The SAD Association web site is listed below. Please note that BlackSpy does NOT personally recommend taking anti-depressants for any condition, let alone something that can be prevented by changing a lightbulb or being outdoors more! No jokes about how many doctors prescribing anti-depressants does it take to change a lightbulb please.
Dr Mercola has an article about full spectrum bulbs on his web site, although his assertion that the UV component from full spectrum bulbs haven't done him is hardly scientific!
A discussion of issues surrounding mercury emissions from fluorescent lighting can be found on the Toxins page. This potentially affects SAD lighting and full spectrum or energy saving light bulbs.
One should also consider the environmental impact of purchasing bulbs that contain mercury, as there is currently way to recycle this mercury effectively and cheaply, and also potential health aspects. Please see the Toxicity page for more information.
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Everyone wants to feel good:
Everyone wants to feel good. And preferably all the time! People have different ideas, strategies, habits, rules and beliefs about how this should be achieved. However, very few people actually achieve this. The sensation sought is that resulting from sufficient (or temporarily excessive) serotonin production. Insufficient serotonin production depending on severity may result in feeling less than great all the time or in worse cases depressed.
Some people take drugs like MDMA, speed or LSD to feels some temporary elevation in seratonin levels, whilst having low levels and feeling less than great the rest of the time. Some people try to dull their senses with marijuana or downers so they feel some temporary relief and respite and can hide from their personal pain and lack of self-belief. Ironically the actual 'high' from marijuana doesn't last very long and the vast majority of the time being 'stoned' is feeling just tired with a slight headache and buzzing sensation in the head. Great! (Please see the toxicity web page and the Drugs page in the psychology section for an examination of the effects of drug use). Some people get drunk to feel good temporarily and the hang over is the least of their problems. Some people take anti-depressants like SSRIs which are addictive and bad for one's health. Some people try to have very healthy lifestyles and eat organic foods to achieve a feeling of wellbeing and being 'wired' and 'on a buzz' all the time, but never quite reach that feeling. Some people rely on religious experience and participation in religious events to feel good (this is not to say that they are not valid and beneficial activities in themselves, good in absolute terms). Some people have to play music constantly in order to feel slightly better, but this is tiring and when the music stops... Some people are workaholics. Some people have to take regular baths to feel relaxed and good. Some people are addicted to watching television or watching movies. Some people rely on having as much sex as possible to feel good, which is partly dependant on their 'ability to deliver the goods'. Some people rely on over-eating or comfort foods like chocolate to feel good and release endorphins. Some people take part in charity work.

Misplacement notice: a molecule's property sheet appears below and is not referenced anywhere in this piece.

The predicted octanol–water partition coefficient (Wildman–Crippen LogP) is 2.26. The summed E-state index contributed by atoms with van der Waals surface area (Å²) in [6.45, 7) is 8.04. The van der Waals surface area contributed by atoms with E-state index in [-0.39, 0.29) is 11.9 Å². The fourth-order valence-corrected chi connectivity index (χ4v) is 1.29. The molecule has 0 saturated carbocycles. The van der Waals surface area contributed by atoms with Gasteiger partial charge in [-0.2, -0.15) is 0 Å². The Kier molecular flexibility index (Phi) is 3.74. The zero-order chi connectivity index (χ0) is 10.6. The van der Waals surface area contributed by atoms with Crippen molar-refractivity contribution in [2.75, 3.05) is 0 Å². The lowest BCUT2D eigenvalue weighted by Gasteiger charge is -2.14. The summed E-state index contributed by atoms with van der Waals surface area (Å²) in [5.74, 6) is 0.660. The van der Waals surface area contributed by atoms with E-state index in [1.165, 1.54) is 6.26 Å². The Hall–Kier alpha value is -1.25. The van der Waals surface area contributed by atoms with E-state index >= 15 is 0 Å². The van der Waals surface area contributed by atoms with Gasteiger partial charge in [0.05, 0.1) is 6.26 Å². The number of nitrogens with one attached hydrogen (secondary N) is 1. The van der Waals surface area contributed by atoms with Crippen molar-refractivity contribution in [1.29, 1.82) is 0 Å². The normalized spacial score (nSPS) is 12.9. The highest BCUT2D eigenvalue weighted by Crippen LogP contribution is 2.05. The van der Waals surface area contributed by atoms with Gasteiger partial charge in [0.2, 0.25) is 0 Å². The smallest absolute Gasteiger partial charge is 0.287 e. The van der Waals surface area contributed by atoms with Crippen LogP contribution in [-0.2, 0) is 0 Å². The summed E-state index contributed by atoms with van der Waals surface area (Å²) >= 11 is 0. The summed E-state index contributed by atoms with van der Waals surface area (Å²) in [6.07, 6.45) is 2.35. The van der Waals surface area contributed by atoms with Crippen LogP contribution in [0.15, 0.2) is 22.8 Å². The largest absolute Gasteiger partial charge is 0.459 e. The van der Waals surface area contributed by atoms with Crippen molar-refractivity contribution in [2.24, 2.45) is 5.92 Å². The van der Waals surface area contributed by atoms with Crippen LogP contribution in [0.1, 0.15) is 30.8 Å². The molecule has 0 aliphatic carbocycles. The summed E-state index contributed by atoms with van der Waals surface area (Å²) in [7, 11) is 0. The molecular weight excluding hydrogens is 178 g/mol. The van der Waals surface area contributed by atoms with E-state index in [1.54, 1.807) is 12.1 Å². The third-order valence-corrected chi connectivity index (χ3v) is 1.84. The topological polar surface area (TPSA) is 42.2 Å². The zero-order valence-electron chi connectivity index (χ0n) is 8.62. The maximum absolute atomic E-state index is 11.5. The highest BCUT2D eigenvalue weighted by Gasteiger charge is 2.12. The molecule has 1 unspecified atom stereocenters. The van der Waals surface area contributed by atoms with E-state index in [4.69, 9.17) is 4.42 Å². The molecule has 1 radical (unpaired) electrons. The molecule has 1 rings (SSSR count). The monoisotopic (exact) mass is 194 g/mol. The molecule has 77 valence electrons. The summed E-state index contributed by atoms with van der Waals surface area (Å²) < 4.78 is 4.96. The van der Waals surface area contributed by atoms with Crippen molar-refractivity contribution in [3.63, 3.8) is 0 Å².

Wanting to feel good, to be distracted from one's normal state of mind or experience a new state of mind is something that unites everyone in the world! However, as is frequently the case, people may want similar things, but the 'means' of getting them divides people. The irony is that none of the above strategies are likely to be entirely successful in getting the person what he wants. It is only when we address the core issue of hormonal dysfunction that we can actually feel good virtually all the time.
Recreational drugs, legal and illegal, work by temporarily disrupting neurotransmitter activity or by mimmicking neurotransmitters. If they didn't do this, they wouldn't be drugs, they wouldn't 'work' and people wouldn't take them! This is why people with increasing hormonal imbalance seek to continue to take recreational drugs occasionally/regularly/all the time in order to feel 'good', as it provides temporary hormonal states of pleasure. Taking drugs damages your internal organs and aforementioned glands to varying degrees, toxifies your body and disrupts your endocrine system, actually lowering your normal serotonin production, and frequently increasing present psychological problems and inducing new ones which result in decreased serotonin production again. Comfort foods put pressure on your adrenal glands and often cause toxicity and digestive problems. If I could wave a magic wand so you could feel great all the time, you'd probably say yes and quit your possibly destructive strategies you've been using to try to achieve this in the past. However, it may not be a magic wand, and it requires some leg work on your behalf, but it is indeed possible as can be seen on this web site. It is however up to you. No one can force you to address your underlying health issues. You have to be motivated and really want it. And then actually do something about it! I want to wave the magic wand for your personally, that's why this web site is here! Take it or leave it. It is your choice.